The Sharif Linux 2 Desktop Edition boxes come with technical support and an introduction and installation manual. If you don't want the manual and the technical support, you may get a copy from a friend. It is free software after all! To quote The Free Software Foundation:

“Free software” is a matter of liberty, not price.

How can I get the source code for Sharif Linux 2 Desktop Edition?

FarsiWeb provides the source code to the packages in Sharif Linux 2. If you want a copy of the source code, please email us at and provide the postal address to which we should send you the source code. Attach the file on the Sharif Linux CDs called GPL-offer.txt to the email, or include it in the body of your message.

Note: You should pay the cost of the postal or the courier service. (According to the GNU General Public License, section 3b, the charge should be no more than the cost of physically performing source distribution, which includes the charge for the postal service.) FarsiWeb will not charge you for the cost of copying the CDs or buying the physicall CDs and is providing them for gratis, although according to the GPL it may also charge for them.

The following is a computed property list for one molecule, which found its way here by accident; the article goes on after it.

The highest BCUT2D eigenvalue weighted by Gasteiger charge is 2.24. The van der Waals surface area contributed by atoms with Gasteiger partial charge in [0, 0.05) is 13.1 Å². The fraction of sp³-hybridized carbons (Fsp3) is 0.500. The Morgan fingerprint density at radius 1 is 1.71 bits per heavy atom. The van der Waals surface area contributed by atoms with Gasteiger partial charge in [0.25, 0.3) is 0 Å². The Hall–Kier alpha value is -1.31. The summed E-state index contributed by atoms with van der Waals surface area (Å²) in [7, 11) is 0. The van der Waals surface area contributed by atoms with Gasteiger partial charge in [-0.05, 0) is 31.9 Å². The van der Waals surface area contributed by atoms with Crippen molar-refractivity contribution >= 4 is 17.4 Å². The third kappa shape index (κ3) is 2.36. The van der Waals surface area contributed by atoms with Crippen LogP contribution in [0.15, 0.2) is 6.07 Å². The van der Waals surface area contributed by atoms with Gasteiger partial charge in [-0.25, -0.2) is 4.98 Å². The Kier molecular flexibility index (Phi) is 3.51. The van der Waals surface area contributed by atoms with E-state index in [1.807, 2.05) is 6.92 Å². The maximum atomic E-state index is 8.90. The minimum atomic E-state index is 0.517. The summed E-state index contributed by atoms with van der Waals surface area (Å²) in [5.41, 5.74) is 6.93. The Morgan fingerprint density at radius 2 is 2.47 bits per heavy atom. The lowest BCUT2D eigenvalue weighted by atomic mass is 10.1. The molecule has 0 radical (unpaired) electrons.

What is the license for Sharif Linux? Is it GPL?

The free software included in Sharif Linux comes under many different free software and open source licenses. The most common of these licenses are the GNU General Public License (GPL) and the GNU Lesser General Public License (LGPL).

But like every other GNU/Linux distribution, like Red Hat Enterprise Linux, Fedora Core, SuSE, Mandriva, Ubuntu, and Debian, Sharif Linux also includes software in several other licenses. This includes the Mozilla Public License, the BSD License, the X11 License, the Academic Free License, and the Python Software Foundation License, among others.

We do not know of any GNU/Linux distribution that is purely GPL.